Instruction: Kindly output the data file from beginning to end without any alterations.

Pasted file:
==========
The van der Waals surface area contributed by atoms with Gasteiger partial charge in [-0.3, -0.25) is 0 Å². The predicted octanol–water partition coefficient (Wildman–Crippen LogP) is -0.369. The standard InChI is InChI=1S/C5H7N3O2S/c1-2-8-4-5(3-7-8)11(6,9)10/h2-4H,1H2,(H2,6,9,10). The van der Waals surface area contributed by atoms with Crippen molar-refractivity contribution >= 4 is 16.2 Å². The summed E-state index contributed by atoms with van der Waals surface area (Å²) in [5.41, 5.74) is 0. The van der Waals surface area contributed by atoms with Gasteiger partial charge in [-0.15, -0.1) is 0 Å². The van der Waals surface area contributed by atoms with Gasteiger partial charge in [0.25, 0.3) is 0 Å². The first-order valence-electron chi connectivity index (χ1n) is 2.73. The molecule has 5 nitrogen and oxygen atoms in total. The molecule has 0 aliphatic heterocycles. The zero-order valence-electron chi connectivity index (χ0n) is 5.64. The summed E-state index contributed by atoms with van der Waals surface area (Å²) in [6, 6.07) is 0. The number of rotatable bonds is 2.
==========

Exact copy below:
The van der Waals surface area contributed by atoms with Gasteiger partial charge in [-0.3, -0.25) is 0 Å². The predicted octanol–water partition coefficient (Wildman–Crippen LogP) is -0.369. The standard InChI is InChI=1S/C5H7N3O2S/c1-2-8-4-5(3-7-8)11(6,9)10/h2-4H,1H2,(H2,6,9,10). The van der Waals surface area contributed by atoms with Crippen molar-refractivity contribution >= 4 is 16.2 Å². The summed E-state index contributed by atoms with van der Waals surface area (Å²) in [5.41, 5.74) is 0. The van der Waals surface area contributed by atoms with Gasteiger partial charge in [-0.15, -0.1) is 0 Å². The van der Waals surface area contributed by atoms with Gasteiger partial charge in [0.25, 0.3) is 0 Å². The first-order valence-electron chi connectivity index (χ1n) is 2.73. The molecule has 5 nitrogen and oxygen atoms in total. The molecule has 0 aliphatic heterocycles. The zero-order valence-electron chi connectivity index (χ0n) is 5.64. The summed E-state index contributed by atoms with van der Waals surface area (Å²) in [6, 6.07) is 0. The number of rotatable bonds is 2.